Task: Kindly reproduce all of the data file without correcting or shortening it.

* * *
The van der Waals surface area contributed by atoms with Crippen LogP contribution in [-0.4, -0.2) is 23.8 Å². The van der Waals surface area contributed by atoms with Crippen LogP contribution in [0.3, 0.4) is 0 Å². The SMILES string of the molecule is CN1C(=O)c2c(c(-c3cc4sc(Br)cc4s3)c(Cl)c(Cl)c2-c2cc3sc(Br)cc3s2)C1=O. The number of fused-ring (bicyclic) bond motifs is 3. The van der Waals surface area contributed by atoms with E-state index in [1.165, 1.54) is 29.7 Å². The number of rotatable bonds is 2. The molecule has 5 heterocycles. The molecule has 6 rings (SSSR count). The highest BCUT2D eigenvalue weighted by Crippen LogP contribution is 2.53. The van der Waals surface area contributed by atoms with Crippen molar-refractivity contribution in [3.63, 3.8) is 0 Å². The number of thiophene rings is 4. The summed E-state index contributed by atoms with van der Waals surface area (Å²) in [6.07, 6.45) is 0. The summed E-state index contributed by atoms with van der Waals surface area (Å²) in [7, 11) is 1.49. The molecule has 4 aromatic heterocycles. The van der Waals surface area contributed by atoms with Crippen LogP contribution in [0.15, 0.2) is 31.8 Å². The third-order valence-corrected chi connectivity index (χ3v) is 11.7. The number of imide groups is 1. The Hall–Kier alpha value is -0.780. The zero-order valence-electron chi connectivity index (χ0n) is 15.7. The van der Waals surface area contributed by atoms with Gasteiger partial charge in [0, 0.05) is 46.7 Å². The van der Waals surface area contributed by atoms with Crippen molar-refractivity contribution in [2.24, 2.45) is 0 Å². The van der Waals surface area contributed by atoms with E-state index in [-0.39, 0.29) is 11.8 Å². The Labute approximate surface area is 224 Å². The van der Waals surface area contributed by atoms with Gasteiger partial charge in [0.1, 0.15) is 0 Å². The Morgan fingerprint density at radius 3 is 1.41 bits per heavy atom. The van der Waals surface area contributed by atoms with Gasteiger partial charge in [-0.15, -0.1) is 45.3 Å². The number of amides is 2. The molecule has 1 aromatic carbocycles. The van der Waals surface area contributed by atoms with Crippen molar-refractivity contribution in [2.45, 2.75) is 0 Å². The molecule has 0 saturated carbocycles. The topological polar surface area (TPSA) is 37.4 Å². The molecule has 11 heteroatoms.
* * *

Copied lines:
The van der Waals surface area contributed by atoms with Crippen LogP contribution in [-0.4, -0.2) is 23.8 Å². The van der Waals surface area contributed by atoms with Crippen LogP contribution in [0.3, 0.4) is 0 Å². The SMILES string of the molecule is CN1C(=O)c2c(c(-c3cc4sc(Br)cc4s3)c(Cl)c(Cl)c2-c2cc3sc(Br)cc3s2)C1=O. The number of fused-ring (bicyclic) bond motifs is 3. The van der Waals surface area contributed by atoms with E-state index in [1.165, 1.54) is 29.7 Å². The number of rotatable bonds is 2. The molecule has 5 heterocycles. The molecule has 6 rings (SSSR count). The highest BCUT2D eigenvalue weighted by Crippen LogP contribution is 2.53. The van der Waals surface area contributed by atoms with Crippen molar-refractivity contribution in [3.63, 3.8) is 0 Å². The number of thiophene rings is 4. The summed E-state index contributed by atoms with van der Waals surface area (Å²) in [6.07, 6.45) is 0. The summed E-state index contributed by atoms with van der Waals surface area (Å²) in [7, 11) is 1.49. The molecule has 4 aromatic heterocycles. The van der Waals surface area contributed by atoms with Crippen LogP contribution in [0.15, 0.2) is 31.8 Å². The third-order valence-corrected chi connectivity index (χ3v) is 11.7. The number of imide groups is 1. The Hall–Kier alpha value is -0.780. The zero-order valence-electron chi connectivity index (χ0n) is 15.7. The van der Waals surface area contributed by atoms with Gasteiger partial charge in [0, 0.05) is 46.7 Å². The van der Waals surface area contributed by atoms with Crippen molar-refractivity contribution in [2.24, 2.45) is 0 Å². The van der Waals surface area contributed by atoms with E-state index in [-0.39, 0.29) is 11.8 Å². The Labute approximate surface area is 224 Å². The van der Waals surface area contributed by atoms with Gasteiger partial charge in [0.1, 0.15) is 0 Å². The Morgan fingerprint density at radius 3 is 1.41 bits per heavy atom. The van der Waals surface area contributed by atoms with Gasteiger partial charge in [-0.15, -0.1) is 45.3 Å². The number of amides is 2. The molecule has 1 aromatic carbocycles. The van der Waals surface area contributed by atoms with Crippen molar-refractivity contribution in [2.45, 2.75) is 0 Å². The molecule has 0 saturated carbocycles. The topological polar surface area (TPSA) is 37.4 Å². The molecule has 11 heteroatoms.